1976 saw him move to Tauranga, where he practised on his own. In the following year, he returned to Palmerston North and continued as a partner with Loughnan, de Cleene & Co until his election to Parliament.[3]

He specialised in criminal law, commercial law and worker compensation. He especially enjoyed criminal law because of the high profile that it gave him both within the profession and the public. He was legal advisor to the export company run by Joe Walding. He also provided legal advice pro bono for many sporting organisations.[2]

Political career[edit]

Parliament of New Zealand
Years Term Electorate Party
1981–1984 40th Palmerston North Labour
1984–1987 41st Palmerston North Labour
1987–1990 42nd Palmerston North Labour

De Cleene joined the Labour Party in 1952. His family had a long connection with the party and his earliest memory of his mother was her pouring tea at Labour Party functions, always grateful of having obtained a State house to live in. He became more active in the 1960s.[2]

De Cleene was first elected to Palmerston North City Council in 1962 and aged 29, he was the youngest councillor.[3] However, party politics had no place in Palmerston and those who tried to represent one of the parties had always failed, so his Labour affiliation was no feature while standing for council.[2] He was re-elected after the end of his first term in 1965, but was forced to resign a year later. He had taken the American singer P.J. Proby deer stalking and trespassed Crown land in the Tangimoana forest, for which he was fined £5; the Municipal Corporations Act 1908 required elected members committed of an offence that is punishable by imprisonment to resign.[3] He successfully stood again at the next election in 1968 and was re-elected in 1971.[3] In 1974, he stood both as a council candidate and for the mayoralty, opposing the incumbent Brian Elwood, with the new council office the main point of the campaign. Elwood was a proponent of the scheme, whilst de Cleene opposed it on financial grounds. Elwood achieved 58% of the vote, but de Cleene was elected as a councillor and served until 1976, when he moved away from Palmerston North.[2]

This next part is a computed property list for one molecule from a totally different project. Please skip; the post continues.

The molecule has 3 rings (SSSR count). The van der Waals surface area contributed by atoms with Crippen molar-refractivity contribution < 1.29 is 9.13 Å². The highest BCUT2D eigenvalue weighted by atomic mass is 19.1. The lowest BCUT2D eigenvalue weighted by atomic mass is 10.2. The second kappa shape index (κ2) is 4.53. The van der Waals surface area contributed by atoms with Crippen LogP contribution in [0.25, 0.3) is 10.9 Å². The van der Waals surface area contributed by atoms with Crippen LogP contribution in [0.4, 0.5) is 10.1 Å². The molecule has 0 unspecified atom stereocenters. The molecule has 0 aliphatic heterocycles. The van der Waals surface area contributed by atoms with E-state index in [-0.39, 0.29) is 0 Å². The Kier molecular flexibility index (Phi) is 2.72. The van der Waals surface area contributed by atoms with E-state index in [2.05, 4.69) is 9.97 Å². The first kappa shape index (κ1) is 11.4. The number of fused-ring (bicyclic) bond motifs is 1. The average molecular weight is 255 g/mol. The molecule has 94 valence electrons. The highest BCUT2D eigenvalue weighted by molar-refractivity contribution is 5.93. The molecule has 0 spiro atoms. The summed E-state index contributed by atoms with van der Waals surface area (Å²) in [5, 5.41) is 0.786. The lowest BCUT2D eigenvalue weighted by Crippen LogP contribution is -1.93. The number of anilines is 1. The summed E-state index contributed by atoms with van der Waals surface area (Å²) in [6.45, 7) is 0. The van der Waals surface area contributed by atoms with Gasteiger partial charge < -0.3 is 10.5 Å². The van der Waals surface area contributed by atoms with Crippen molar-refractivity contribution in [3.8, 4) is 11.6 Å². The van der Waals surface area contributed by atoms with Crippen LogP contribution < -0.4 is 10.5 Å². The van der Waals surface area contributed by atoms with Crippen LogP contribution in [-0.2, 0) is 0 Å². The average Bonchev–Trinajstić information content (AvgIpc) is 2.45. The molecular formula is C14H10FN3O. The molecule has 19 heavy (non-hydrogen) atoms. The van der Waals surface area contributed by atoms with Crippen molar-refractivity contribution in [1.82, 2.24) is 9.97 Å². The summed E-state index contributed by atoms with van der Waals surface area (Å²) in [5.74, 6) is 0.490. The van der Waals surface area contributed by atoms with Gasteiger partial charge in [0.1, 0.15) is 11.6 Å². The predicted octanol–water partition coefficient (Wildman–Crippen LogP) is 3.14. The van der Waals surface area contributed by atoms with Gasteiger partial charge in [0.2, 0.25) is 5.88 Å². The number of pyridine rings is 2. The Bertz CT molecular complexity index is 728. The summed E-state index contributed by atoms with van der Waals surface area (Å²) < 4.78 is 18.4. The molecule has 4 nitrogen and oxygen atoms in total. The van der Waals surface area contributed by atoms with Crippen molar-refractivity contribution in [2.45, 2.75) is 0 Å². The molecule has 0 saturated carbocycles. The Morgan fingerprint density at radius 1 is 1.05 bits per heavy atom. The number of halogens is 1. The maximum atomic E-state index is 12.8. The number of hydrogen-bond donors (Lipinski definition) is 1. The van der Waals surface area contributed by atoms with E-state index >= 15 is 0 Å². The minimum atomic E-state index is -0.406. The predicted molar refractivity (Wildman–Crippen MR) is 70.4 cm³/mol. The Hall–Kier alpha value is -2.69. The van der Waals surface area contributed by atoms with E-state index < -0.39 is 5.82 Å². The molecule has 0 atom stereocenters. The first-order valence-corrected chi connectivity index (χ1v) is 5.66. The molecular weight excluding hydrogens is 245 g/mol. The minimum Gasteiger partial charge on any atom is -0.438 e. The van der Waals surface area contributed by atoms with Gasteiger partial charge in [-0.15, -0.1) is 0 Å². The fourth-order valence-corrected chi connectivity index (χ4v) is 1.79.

De Cleene first stood for Parliament in the 1969 general election in the Pahiatua electorate against the Prime Minister, Keith Holyoake. The political novice had no chance to unseat the incumbent in the election, was aware of it and was not interested in entering Parliament at that point anyway: "I was too young and with a wife and kids. But it was good experience for the future."[2] The electorate was contested by four candidates, and Holyoake and de Cleene obtained 62.3% and 28.3% of the votes, respectively.[2]

In 1976, de Cleene moved to Tauranga for personal reasons.[3] One biographer describes his as being restless during that period, trying to break his political links with his home town Palmerston North.[2] He returned home to contest the 1978 election. His friend Joe Walding, who had previously represented the Palmerston North electorate and whom he had previously supported, was nominated for Palmerston North again. De Cleene won the Labour nomination for the Manawatu electorate. He came second in the general election against Michael Cox of the National Party.[2]